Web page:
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Hungary’s premier Viktor Orban has yielded in a dispute with the European union over contested laws tightening his government’s control over institutions including the central bank.

At a special parliamentary hearing Orban received a battering from the Commission president and others.

“We therefore call on the Hungarian government to clearly demonstrate its commitment to the principles of democracy freedom and the rule of law,” said Jose Manuel Barroso.

MEP Guy Verhofstadt declared: “Hungary is an example of what may happen wherever there is a concentration of crisis tendency with authoritarian means and a policy of nationalistic isolation.”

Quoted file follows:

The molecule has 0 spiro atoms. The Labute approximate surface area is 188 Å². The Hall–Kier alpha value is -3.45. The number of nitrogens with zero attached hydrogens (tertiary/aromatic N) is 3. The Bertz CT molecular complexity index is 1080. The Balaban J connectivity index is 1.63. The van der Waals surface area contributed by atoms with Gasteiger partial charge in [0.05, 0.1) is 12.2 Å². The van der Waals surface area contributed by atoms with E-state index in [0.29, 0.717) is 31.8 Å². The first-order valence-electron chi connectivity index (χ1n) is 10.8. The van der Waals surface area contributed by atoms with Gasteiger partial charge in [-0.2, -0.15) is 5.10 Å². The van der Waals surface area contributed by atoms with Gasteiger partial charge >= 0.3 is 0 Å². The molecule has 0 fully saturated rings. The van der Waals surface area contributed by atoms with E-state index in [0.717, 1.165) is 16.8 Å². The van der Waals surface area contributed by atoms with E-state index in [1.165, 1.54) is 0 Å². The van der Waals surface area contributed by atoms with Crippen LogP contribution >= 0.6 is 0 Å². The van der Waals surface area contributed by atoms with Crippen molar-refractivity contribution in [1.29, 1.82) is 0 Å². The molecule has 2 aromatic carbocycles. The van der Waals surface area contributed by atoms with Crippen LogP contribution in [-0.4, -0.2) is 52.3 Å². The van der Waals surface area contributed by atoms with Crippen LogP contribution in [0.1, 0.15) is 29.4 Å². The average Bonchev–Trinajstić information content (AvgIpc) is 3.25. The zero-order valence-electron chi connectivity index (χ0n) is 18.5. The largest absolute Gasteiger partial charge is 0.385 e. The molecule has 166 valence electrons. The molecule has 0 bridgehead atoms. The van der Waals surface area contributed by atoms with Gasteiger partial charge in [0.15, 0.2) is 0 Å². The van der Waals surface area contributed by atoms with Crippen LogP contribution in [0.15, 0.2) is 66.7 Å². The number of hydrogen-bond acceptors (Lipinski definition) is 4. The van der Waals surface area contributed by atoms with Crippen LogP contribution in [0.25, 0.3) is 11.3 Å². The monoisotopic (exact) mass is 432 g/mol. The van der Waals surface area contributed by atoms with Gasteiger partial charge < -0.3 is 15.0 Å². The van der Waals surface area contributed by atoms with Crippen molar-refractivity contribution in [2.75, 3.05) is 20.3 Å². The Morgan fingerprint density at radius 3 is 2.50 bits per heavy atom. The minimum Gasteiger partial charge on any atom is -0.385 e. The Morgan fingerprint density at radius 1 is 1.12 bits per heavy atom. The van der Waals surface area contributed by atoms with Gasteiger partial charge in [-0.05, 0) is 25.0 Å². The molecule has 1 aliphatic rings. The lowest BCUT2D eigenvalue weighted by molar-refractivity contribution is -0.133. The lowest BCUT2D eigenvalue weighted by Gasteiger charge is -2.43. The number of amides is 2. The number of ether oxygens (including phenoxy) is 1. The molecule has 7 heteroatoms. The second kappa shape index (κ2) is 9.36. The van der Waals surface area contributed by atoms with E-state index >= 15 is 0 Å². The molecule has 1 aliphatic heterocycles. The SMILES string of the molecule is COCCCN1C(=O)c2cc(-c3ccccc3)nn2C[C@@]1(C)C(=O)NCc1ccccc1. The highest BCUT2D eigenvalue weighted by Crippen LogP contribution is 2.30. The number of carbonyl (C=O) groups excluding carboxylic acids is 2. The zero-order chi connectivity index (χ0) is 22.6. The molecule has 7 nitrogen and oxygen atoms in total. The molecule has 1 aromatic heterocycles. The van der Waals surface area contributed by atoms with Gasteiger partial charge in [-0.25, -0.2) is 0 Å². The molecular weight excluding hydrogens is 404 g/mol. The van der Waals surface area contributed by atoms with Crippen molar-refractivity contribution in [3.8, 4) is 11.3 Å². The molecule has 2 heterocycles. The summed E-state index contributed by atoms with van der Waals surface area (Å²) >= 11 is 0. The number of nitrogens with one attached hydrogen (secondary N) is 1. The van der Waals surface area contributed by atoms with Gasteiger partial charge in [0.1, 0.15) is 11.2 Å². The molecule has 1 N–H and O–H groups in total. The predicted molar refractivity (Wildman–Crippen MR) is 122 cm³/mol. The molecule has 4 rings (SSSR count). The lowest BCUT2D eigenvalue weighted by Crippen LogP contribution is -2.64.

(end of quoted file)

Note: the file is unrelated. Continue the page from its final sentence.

MEP Daniel Cohn-Bendit added: “and I tell you that you are going in the direction of Chavez, Castro and all totalitarians of this world.”

Orban knows that failure to respond means Hungary will face difficulties in winning financial help from international lenders over its public finance crisis.

“Today I told Mr. Barroso that the problems that have been raised by the Commission can easily be resolved. They can be swiftly remedied,” said Viktor Orban.

But analysts say Orban, who has has lost support in Hungary since sweeping to power may find it politically difficult to offer the full retreat that EU and international lenders are seeking.

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